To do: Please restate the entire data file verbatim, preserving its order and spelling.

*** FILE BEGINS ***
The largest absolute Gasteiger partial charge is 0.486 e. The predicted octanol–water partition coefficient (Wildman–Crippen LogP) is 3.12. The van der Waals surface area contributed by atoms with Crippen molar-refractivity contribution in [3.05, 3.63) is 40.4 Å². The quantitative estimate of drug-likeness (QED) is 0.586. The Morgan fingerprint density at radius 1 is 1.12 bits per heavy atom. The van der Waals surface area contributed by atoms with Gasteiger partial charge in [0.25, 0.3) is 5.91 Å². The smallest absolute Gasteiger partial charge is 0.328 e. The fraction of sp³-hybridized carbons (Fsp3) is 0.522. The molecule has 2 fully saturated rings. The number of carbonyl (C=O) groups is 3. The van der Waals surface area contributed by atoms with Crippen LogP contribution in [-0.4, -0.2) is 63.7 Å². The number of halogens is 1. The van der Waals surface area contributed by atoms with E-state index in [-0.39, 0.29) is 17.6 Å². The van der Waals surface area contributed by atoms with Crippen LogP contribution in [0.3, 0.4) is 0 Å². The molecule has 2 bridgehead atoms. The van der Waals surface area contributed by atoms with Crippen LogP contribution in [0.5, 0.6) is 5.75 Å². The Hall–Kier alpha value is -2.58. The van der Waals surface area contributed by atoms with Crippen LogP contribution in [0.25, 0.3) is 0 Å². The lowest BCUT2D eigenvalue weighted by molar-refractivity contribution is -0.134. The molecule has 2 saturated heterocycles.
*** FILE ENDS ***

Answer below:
The largest absolute Gasteiger partial charge is 0.486 e. The predicted octanol–water partition coefficient (Wildman–Crippen LogP) is 3.12. The van der Waals surface area contributed by atoms with Crippen molar-refractivity contribution in [3.05, 3.63) is 40.4 Å². The quantitative estimate of drug-likeness (QED) is 0.586. The Morgan fingerprint density at radius 1 is 1.12 bits per heavy atom. The van der Waals surface area contributed by atoms with Gasteiger partial charge in [0.25, 0.3) is 5.91 Å². The smallest absolute Gasteiger partial charge is 0.328 e. The fraction of sp³-hybridized carbons (Fsp3) is 0.522. The molecule has 2 fully saturated rings. The number of carbonyl (C=O) groups is 3. The van der Waals surface area contributed by atoms with Crippen LogP contribution in [-0.4, -0.2) is 63.7 Å². The number of halogens is 1. The van der Waals surface area contributed by atoms with E-state index in [-0.39, 0.29) is 17.6 Å². The van der Waals surface area contributed by atoms with Crippen LogP contribution in [0.3, 0.4) is 0 Å². The molecule has 2 bridgehead atoms. The van der Waals surface area contributed by atoms with Crippen LogP contribution in [0.5, 0.6) is 5.75 Å². The Hall–Kier alpha value is -2.58. The van der Waals surface area contributed by atoms with Crippen LogP contribution in [0.25, 0.3) is 0 Å². The lowest BCUT2D eigenvalue weighted by molar-refractivity contribution is -0.134. The molecule has 2 saturated heterocycles.